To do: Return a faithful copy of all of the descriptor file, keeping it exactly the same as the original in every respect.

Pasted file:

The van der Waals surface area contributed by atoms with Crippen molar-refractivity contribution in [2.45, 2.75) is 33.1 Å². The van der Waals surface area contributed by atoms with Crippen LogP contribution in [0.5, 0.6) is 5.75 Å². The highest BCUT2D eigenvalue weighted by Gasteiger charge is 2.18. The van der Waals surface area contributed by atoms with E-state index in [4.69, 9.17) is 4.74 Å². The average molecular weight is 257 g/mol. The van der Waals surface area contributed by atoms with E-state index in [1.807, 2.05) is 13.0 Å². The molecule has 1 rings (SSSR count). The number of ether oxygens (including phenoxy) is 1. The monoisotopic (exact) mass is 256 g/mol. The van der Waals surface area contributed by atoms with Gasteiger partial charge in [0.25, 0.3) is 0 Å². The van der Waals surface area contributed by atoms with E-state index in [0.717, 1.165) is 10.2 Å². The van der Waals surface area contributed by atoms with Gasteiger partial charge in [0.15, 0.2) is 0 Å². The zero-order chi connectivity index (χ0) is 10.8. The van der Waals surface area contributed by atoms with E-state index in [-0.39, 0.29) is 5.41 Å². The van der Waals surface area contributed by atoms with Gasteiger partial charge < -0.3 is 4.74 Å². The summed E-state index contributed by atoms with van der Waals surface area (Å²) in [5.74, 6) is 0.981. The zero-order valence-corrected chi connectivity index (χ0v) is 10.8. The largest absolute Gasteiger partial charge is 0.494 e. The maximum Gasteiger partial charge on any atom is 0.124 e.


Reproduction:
The van der Waals surface area contributed by atoms with Crippen molar-refractivity contribution in [2.45, 2.75) is 33.1 Å². The van der Waals surface area contributed by atoms with Crippen LogP contribution in [0.5, 0.6) is 5.75 Å². The highest BCUT2D eigenvalue weighted by Gasteiger charge is 2.18. The van der Waals surface area contributed by atoms with E-state index in [4.69, 9.17) is 4.74 Å². The average molecular weight is 257 g/mol. The van der Waals surface area contributed by atoms with E-state index in [1.807, 2.05) is 13.0 Å². The molecule has 1 rings (SSSR count). The number of ether oxygens (including phenoxy) is 1. The monoisotopic (exact) mass is 256 g/mol. The van der Waals surface area contributed by atoms with Gasteiger partial charge in [0.25, 0.3) is 0 Å². The van der Waals surface area contributed by atoms with E-state index in [0.717, 1.165) is 10.2 Å². The van der Waals surface area contributed by atoms with Gasteiger partial charge in [0.15, 0.2) is 0 Å². The zero-order chi connectivity index (χ0) is 10.8. The van der Waals surface area contributed by atoms with E-state index in [-0.39, 0.29) is 5.41 Å². The van der Waals surface area contributed by atoms with Gasteiger partial charge < -0.3 is 4.74 Å². The summed E-state index contributed by atoms with van der Waals surface area (Å²) in [5.74, 6) is 0.981. The zero-order valence-corrected chi connectivity index (χ0v) is 10.8. The largest absolute Gasteiger partial charge is 0.494 e. The maximum Gasteiger partial charge on any atom is 0.124 e.